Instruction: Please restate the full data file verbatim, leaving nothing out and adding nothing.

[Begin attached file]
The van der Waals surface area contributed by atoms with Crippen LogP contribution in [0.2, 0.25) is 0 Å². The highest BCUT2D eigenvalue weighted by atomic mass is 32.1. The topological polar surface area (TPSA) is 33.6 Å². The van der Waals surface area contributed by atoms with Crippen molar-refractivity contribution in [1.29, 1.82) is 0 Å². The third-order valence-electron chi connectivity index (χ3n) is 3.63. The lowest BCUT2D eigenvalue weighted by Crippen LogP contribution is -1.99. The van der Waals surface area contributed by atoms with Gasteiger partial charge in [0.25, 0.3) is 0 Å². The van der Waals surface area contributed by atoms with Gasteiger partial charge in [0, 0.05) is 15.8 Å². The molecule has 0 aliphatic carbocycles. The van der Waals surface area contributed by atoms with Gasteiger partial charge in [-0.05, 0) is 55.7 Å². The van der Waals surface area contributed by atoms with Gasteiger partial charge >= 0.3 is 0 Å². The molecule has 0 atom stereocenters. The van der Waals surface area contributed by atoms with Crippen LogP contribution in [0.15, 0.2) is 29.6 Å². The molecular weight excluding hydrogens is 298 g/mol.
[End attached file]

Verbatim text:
The van der Waals surface area contributed by atoms with Crippen LogP contribution in [0.2, 0.25) is 0 Å². The highest BCUT2D eigenvalue weighted by atomic mass is 32.1. The topological polar surface area (TPSA) is 33.6 Å². The van der Waals surface area contributed by atoms with Crippen molar-refractivity contribution in [1.29, 1.82) is 0 Å². The third-order valence-electron chi connectivity index (χ3n) is 3.63. The lowest BCUT2D eigenvalue weighted by Crippen LogP contribution is -1.99. The van der Waals surface area contributed by atoms with Gasteiger partial charge in [0.25, 0.3) is 0 Å². The van der Waals surface area contributed by atoms with Gasteiger partial charge in [0, 0.05) is 15.8 Å². The molecule has 0 aliphatic carbocycles. The van der Waals surface area contributed by atoms with Gasteiger partial charge in [-0.05, 0) is 55.7 Å². The van der Waals surface area contributed by atoms with Gasteiger partial charge >= 0.3 is 0 Å². The molecule has 0 atom stereocenters. The van der Waals surface area contributed by atoms with Crippen LogP contribution in [0.15, 0.2) is 29.6 Å². The molecular weight excluding hydrogens is 298 g/mol.